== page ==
The modern ski getaway offers something for everyone. Numerous ski resorts have on- and off-mountain activities for those interested in family vacations, extreme skiing, snowboarding, budget ski trips, spring break fun, last-minute weekend getaways, and more. Imagine sunny days of schussing down a hill in the crisp, exhilarating alpine air as you look out upon a panorama of mountains. And when the sun goes down, most ski destinations have abundant après-ski (and even non-ski) attractions, including clubs, brewpubs, upscale and mom-and-pop restaurants, shopping, and relaxing spas in which to soak away the aches of a hard day's skiing or boarding.
With an avalanche of ski and snowboard vacation options before you, it's easy to get overwhelmed. To get away to the slopes that best fit your ski vacation needs, we've provided a list of top ski destinations with information to make your ski trip more enjoyable at higher and lower elevations alike.
Majestic Lake Tahoe is divided into north and south shores by the Sierra Nevada Mountains. For big air, steep zones, and narrow chutes, the north shore is your best bet with major resorts like Sugarbowl, Squaw Valley USA, and Alpine Meadows. Squaw Valley alone has 4,000 acres of ski terrain and draws hordes of extreme skiers. For a more laidback, family-friendly experience on the north shore, Northstar-at-Tahoe offers ski bikes, snow scooters, and Paw Parks, small freestyle terrain parks which are great for the little snowboarders in your group. Resorts such as Heavenly and Kirkwood on the south shore offer a lot more beginner and intermediate terrain. Heavenly sprawls across California and Nevada and is ideal for life on and off the mountain-go skiing and boarding or partake of the lively casino night life of Nevada.
What can't you find at Whistler? Consistently rated a No. 1 mountain resort in North America, Whistler Blackcomb features more than 8,000 acres of ski terrain, including both in-bound slopes and backcountry accessibility. It boasts a one-mile vertical rise, three halfpipes, and an abundance of terrain parks. Though Whistler's cosmopolitan ambiance appears to favor the destination skier, there's plenty of action for beginners. The leisurely Greenline run, for instance, is a great way to take in big mountain skiing. But it's not all skiing and snowboarding; the action spills off the slopes and into Whistler Village as soon as the sun goes down. The Village Stroll, which is the main pedestrian drag, becomes awash in après-skiers piling into over 90 restaurants and bars in the area.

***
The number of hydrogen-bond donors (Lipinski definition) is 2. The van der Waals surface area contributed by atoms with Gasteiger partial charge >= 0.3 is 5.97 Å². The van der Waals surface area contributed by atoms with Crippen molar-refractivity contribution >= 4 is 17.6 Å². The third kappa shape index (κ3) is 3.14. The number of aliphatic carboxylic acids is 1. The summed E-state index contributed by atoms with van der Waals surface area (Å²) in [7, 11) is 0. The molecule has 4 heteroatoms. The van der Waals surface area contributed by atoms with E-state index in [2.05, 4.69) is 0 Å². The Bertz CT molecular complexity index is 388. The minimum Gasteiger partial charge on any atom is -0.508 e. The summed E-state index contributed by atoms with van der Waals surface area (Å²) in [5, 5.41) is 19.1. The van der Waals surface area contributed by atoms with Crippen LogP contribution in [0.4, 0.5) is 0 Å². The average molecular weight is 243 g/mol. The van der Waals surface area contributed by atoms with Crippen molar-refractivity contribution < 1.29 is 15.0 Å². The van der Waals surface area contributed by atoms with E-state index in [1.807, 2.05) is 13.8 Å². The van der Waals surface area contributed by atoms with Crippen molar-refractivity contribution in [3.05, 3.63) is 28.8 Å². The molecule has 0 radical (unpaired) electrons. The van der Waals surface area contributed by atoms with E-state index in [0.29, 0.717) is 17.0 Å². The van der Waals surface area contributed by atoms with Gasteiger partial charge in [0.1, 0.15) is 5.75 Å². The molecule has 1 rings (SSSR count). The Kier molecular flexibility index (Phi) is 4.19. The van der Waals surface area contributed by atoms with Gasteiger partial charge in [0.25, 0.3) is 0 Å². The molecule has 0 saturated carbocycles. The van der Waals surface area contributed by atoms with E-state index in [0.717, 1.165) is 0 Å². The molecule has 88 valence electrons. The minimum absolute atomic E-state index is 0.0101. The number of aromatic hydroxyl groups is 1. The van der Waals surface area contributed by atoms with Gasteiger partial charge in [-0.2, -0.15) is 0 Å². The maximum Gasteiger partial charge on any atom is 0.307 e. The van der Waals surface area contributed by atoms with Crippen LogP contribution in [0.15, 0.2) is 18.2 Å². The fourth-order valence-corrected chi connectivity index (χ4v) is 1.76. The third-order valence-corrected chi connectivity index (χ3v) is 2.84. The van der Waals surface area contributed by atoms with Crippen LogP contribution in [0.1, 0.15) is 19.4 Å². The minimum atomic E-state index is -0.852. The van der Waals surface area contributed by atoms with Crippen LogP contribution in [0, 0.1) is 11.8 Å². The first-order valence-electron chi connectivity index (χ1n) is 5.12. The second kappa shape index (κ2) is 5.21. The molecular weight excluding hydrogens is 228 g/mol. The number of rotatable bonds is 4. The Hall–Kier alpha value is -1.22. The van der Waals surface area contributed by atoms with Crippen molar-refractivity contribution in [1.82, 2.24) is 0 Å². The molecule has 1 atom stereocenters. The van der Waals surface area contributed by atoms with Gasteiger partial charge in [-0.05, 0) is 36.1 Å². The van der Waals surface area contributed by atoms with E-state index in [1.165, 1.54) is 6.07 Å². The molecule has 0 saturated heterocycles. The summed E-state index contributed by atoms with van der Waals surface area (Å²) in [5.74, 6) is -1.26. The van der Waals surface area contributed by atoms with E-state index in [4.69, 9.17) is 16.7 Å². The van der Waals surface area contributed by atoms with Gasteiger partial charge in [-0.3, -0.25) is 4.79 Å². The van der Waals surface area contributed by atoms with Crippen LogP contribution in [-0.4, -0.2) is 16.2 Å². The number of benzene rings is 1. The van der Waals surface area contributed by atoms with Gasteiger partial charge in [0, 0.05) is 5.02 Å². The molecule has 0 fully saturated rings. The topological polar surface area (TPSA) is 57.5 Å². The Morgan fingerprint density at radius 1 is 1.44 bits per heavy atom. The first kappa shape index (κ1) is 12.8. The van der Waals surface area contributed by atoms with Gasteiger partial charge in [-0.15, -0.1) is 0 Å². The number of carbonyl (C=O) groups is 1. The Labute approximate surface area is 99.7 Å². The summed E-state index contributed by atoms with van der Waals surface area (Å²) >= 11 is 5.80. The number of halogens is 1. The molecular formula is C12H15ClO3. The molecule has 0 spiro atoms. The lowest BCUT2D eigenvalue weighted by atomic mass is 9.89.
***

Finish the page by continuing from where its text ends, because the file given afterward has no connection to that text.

The Rocky Mountain State has one of the best terrain parks around for hardcore snowboarding enthusiasts at Breckenridge. Its Freeway Terrain Park features a massive halfpipe and a half-dozen big jumps. Prefer gentler intro ski runs or open bowls? No problem. There are four interconnected mountains to choose from, and they accommodate a number of green and blue runs as well as splendid backcountry-style skiing. The new gondola, the BreckConnect, links the old town with the resort lifts. Instead of climbing flights of stairs with all your gear, you can take a 10-minute ride from the town parking lots right up to the lifts. Things are equally stellar off the slopes in this charming Victorian resort town. The vibrant 19th-century mining town features funky historic downtown streets with a hopping nightlife and laid-back atmosphere. Live theater, movie palaces, historic tours, and 140 restaurants, bars, and nightclubs will keep you happily occupied 'til the wee hours.
Among Colorado ski resorts, this is the big one. Vail is one of the world's greatest ski and snowboarding mountains. 5,300 skiable acres, four terrain parks, and the country's largest ski school will keep you knee-deep in snowy activity. The welcoming front of the mountain is best for beginners with its wide slopes, while experts can flock (or "drop") to the Back Bowls in the back of the mountain for steep skiing — it is 87% expert terrain and not for the faint of heart. Remote Blue Sky Basin is the third main area to ski and is filled with blue and black runs. These runs give intermediate skiers a chance to cruise among groves of fir trees, giving them a taste of the backcountry. A fully interchangeable lift ticket with Beaver Creek, Breckenridge, and Arapahoe Basin is a terrific bonus. Off-mountain, the theme is alpine. Even if you don't snap on a pair of skis the whole time you're at Vail, there's plenty to experience. Endless shopping, energetic concerts, film festivals, culinary events, and cozy bars to do your après-ski lounging in will make you want to stay all winter long.
The 2002 Winter Olympics put the funky mountain town of Park City in the skiing and snowboarding spotlight. The resort has four terrain parks spread across 75 acres, from the beginner's Jonesy's Park to the expert King's Crown Superpark. The infamous Utah powder, some of the lightest, driest snow on earth, will please purists on skis and boards alike. Park City is home to the Sundance Film Festival and the ski resort boasts a glamorous atmosphere as well as a multitude of restaurants and shops. Take a stroll down chic Main Street to take in great little cafés, high-end restaurants, and maybe even some celebrity sightings. If you've still got energy to burn after a day of skiing or snowboarding, finish off the night at Cisero's, a restaurant and nightclub that packs in the crowds.